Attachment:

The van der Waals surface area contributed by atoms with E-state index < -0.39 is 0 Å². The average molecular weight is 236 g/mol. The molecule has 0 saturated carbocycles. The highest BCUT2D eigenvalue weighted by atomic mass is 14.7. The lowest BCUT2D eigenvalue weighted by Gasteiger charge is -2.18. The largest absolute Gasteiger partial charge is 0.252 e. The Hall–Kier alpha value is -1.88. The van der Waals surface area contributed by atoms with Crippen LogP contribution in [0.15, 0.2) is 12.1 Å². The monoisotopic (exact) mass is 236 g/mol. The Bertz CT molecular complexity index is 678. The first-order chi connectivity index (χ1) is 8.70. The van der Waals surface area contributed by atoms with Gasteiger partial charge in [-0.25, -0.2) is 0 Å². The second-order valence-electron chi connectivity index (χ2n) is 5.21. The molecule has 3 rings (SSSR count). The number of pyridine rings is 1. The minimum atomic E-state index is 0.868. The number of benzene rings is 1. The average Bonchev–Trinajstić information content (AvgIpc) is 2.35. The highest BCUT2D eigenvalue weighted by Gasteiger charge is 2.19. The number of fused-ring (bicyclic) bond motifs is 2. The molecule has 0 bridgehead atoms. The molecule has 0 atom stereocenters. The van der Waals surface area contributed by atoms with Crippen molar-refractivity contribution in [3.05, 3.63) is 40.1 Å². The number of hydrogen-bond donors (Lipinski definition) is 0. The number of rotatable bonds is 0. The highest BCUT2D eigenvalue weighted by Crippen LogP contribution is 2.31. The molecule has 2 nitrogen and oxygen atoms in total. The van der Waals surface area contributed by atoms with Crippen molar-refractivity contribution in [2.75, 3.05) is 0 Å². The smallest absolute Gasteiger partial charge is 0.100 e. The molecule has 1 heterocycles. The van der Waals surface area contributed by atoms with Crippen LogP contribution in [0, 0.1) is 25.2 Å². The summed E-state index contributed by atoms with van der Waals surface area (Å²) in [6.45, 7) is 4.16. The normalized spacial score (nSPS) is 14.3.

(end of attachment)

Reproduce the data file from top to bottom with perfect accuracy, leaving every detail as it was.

The van der Waals surface area contributed by atoms with E-state index < -0.39 is 0 Å². The average molecular weight is 236 g/mol. The molecule has 0 saturated carbocycles. The highest BCUT2D eigenvalue weighted by atomic mass is 14.7. The lowest BCUT2D eigenvalue weighted by Gasteiger charge is -2.18. The largest absolute Gasteiger partial charge is 0.252 e. The Hall–Kier alpha value is -1.88. The van der Waals surface area contributed by atoms with Crippen LogP contribution in [0.15, 0.2) is 12.1 Å². The monoisotopic (exact) mass is 236 g/mol. The Bertz CT molecular complexity index is 678. The first-order chi connectivity index (χ1) is 8.70. The van der Waals surface area contributed by atoms with Gasteiger partial charge in [-0.25, -0.2) is 0 Å². The second-order valence-electron chi connectivity index (χ2n) is 5.21. The molecule has 3 rings (SSSR count). The number of pyridine rings is 1. The minimum atomic E-state index is 0.868. The number of benzene rings is 1. The average Bonchev–Trinajstić information content (AvgIpc) is 2.35. The highest BCUT2D eigenvalue weighted by Gasteiger charge is 2.19. The number of fused-ring (bicyclic) bond motifs is 2. The molecule has 0 bridgehead atoms. The molecule has 0 atom stereocenters. The van der Waals surface area contributed by atoms with Crippen molar-refractivity contribution in [3.05, 3.63) is 40.1 Å². The number of hydrogen-bond donors (Lipinski definition) is 0. The number of rotatable bonds is 0. The highest BCUT2D eigenvalue weighted by Crippen LogP contribution is 2.31. The molecule has 2 nitrogen and oxygen atoms in total. The van der Waals surface area contributed by atoms with Crippen molar-refractivity contribution in [2.75, 3.05) is 0 Å². The smallest absolute Gasteiger partial charge is 0.100 e. The molecule has 1 heterocycles. The van der Waals surface area contributed by atoms with Crippen LogP contribution in [0, 0.1) is 25.2 Å². The summed E-state index contributed by atoms with van der Waals surface area (Å²) in [6.45, 7) is 4.16. The normalized spacial score (nSPS) is 14.3.